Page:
Thursday, March 05, 2015

Dinner MIA

Dinner at my house just doesn't happen any more.
Even with all five of us home this week, no one seems to be on a regular schedule.
I work during the day Monday, Wednesday, Friday and in the evenings on Tuesday, Wednesday, Thursday. When I work during the day, I eat breakfast then usually don't eat until I get home at 2:30 or so. I'm always starving by then so I eat a combination of lunch/dinner.
Grace may be working during the day or in the evening beginning at 4 p.m. Tucker has classes every day and usually has to go to work at 5 p.m.
Earl comes home from work in the evening, often to find everyone else is working and dinner didn't happen.
It's just crazy.
The best plan would be to put a meal in the crock pot and let everyone eat whenever they want to before work or after work.
I tried that with noodles and, surprise, they got overcooked and mushy. The meals I can create and leave in the crock pot all day seem kind of limited, which is why we, like many Americans, end up grabbing food out.
Yesterday, I planned to make chili when I got home from work, but as I walked in and Grace ran out the door to a math class, she told  me that Spencer had just woken up.
He came into the kitchen, and I asked if he wanted an omelette. It was breakfast for him even though it was 2 in the afternoon.
So I made him an omelette, bacon and toast. Tucker came home from class, walked through the kitchen and made a "mmm" noise.
"Want an omelette?" I asked him. So I made the same meal for Tucker.
No sense making chili now that I made them meals, I thought. I had just a few hours before I had to leave for my evening class.
I hopped online and ordered a meal from Piada. Piada probably doesn't exist where you are, but it's like Chipotle except Italian. And if you don't have Chipotle, a piada is like a giant burrito shell with spaghetti and your choice of meat and sauce and veggies inside. I had zuchinni, mushrooms, black olives and artichokes in mine with chicken and red sauce.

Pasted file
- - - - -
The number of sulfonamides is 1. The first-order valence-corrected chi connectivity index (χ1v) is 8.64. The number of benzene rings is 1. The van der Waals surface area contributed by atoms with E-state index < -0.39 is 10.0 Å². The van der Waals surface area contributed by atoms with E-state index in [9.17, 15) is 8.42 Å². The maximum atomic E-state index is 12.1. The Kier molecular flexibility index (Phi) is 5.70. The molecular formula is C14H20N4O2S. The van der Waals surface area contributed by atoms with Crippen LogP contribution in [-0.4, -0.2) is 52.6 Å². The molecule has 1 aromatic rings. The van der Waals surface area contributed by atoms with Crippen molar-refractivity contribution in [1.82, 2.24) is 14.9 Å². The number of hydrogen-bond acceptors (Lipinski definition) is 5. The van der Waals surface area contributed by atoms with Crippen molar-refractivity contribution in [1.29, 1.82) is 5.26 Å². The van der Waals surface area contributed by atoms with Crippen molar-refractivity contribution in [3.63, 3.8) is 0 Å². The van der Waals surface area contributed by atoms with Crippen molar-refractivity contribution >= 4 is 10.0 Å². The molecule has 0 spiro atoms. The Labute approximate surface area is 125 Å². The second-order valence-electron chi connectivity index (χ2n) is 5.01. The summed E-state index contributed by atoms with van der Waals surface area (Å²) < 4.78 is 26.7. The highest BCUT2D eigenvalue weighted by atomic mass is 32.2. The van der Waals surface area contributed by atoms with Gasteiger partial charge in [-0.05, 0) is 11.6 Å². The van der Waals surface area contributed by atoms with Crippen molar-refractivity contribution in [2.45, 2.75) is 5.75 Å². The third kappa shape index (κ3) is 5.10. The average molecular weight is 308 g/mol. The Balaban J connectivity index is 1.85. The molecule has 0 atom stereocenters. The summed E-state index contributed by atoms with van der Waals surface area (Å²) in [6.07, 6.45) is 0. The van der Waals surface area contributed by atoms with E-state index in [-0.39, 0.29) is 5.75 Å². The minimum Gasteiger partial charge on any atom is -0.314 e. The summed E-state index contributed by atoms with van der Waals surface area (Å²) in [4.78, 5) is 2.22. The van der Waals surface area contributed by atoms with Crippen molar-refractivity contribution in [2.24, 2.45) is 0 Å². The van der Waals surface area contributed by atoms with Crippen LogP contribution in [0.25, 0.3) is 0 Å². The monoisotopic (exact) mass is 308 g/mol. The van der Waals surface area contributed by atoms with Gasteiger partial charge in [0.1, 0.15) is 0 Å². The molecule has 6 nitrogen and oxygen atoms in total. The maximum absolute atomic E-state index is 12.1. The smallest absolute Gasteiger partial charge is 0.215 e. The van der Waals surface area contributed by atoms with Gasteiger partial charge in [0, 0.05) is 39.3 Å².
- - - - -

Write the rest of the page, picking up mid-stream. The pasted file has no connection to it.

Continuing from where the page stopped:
I thought Tucker would be set since he had just eaten, but he wanted a piada to take to work with him.
We juggled cars as I ran to get the piada and Tucker left for work then Grace got home from class. Around 5, Spencer took the car to get a Chipotle burrito before I left for work
When Earl got home, he had Spencer's leftover burrito for dinner, but there are still those overcooked noodles he could have chosen.
What do you about meals and crazy schedules?

Wednesday, March 04, 2015

What Kind of Wife Are You?

Sometimes I wish I was one of those kinds of wives. You know the type. The ones that expect their husbands to take care of everything.
I was huddled in my car at 8:30 tonight, ready to drive home from teaching. The snow was falling heavily, and my windshield wipers scraped at the ice beneath trying to clear the glass.
I called home to see if anyone needed anything.
Spencer, home for spring break, planned to take the car after I got home.
I had been debating whether I needed to stop and get gas. I could brave the snow and get gas on the way home while the temperature hovered around 30 degrees, or I could wait for the next day when the snow would have stopped but the temperature would plummet.
If Spencer was taking the car, I'd need to stop and get gas. He's a poor college student so has no money to fill up the car.
Earl offered, "You could come home and I'll go out and get gas."